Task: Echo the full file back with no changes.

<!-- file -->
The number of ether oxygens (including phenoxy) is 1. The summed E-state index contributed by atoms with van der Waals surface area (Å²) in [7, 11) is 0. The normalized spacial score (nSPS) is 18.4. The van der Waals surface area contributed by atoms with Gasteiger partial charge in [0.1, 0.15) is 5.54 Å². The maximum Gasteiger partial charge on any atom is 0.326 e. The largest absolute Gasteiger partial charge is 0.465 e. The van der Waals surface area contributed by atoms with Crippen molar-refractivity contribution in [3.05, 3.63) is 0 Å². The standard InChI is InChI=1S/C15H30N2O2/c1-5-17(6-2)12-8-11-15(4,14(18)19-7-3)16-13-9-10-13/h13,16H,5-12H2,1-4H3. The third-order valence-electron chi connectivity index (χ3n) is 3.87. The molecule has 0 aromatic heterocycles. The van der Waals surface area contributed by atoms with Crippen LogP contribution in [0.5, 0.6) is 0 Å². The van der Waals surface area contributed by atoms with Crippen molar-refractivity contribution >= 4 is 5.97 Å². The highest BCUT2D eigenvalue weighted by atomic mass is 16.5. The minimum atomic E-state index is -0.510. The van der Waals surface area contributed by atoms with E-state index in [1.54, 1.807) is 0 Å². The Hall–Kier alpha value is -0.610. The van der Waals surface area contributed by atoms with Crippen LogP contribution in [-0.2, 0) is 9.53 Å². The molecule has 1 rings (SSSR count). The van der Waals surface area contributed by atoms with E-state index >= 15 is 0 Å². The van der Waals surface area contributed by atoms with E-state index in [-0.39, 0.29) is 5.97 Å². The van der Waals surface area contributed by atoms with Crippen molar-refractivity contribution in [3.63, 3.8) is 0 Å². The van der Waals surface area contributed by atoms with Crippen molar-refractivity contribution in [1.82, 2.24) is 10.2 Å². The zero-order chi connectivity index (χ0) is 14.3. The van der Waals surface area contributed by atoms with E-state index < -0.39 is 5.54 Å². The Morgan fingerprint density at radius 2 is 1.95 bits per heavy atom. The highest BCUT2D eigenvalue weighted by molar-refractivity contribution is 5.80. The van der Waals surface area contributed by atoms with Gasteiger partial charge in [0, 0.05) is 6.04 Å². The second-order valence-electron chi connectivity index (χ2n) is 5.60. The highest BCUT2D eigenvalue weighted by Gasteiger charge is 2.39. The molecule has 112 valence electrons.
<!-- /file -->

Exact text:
The number of ether oxygens (including phenoxy) is 1. The summed E-state index contributed by atoms with van der Waals surface area (Å²) in [7, 11) is 0. The normalized spacial score (nSPS) is 18.4. The van der Waals surface area contributed by atoms with Gasteiger partial charge in [0.1, 0.15) is 5.54 Å². The maximum Gasteiger partial charge on any atom is 0.326 e. The largest absolute Gasteiger partial charge is 0.465 e. The van der Waals surface area contributed by atoms with Crippen molar-refractivity contribution in [3.05, 3.63) is 0 Å². The standard InChI is InChI=1S/C15H30N2O2/c1-5-17(6-2)12-8-11-15(4,14(18)19-7-3)16-13-9-10-13/h13,16H,5-12H2,1-4H3. The third-order valence-electron chi connectivity index (χ3n) is 3.87. The molecule has 0 aromatic heterocycles. The van der Waals surface area contributed by atoms with Crippen LogP contribution in [0.5, 0.6) is 0 Å². The van der Waals surface area contributed by atoms with Crippen molar-refractivity contribution >= 4 is 5.97 Å². The highest BCUT2D eigenvalue weighted by atomic mass is 16.5. The minimum atomic E-state index is -0.510. The van der Waals surface area contributed by atoms with E-state index in [1.54, 1.807) is 0 Å². The Hall–Kier alpha value is -0.610. The van der Waals surface area contributed by atoms with Crippen LogP contribution in [-0.2, 0) is 9.53 Å². The molecule has 1 rings (SSSR count). The van der Waals surface area contributed by atoms with E-state index >= 15 is 0 Å². The van der Waals surface area contributed by atoms with E-state index in [-0.39, 0.29) is 5.97 Å². The van der Waals surface area contributed by atoms with Crippen molar-refractivity contribution in [3.63, 3.8) is 0 Å². The van der Waals surface area contributed by atoms with Crippen molar-refractivity contribution in [1.82, 2.24) is 10.2 Å². The zero-order chi connectivity index (χ0) is 14.3. The van der Waals surface area contributed by atoms with E-state index < -0.39 is 5.54 Å². The Morgan fingerprint density at radius 2 is 1.95 bits per heavy atom. The highest BCUT2D eigenvalue weighted by molar-refractivity contribution is 5.80. The van der Waals surface area contributed by atoms with Gasteiger partial charge in [0, 0.05) is 6.04 Å². The second-order valence-electron chi connectivity index (χ2n) is 5.60. The highest BCUT2D eigenvalue weighted by Gasteiger charge is 2.39. The molecule has 112 valence electrons.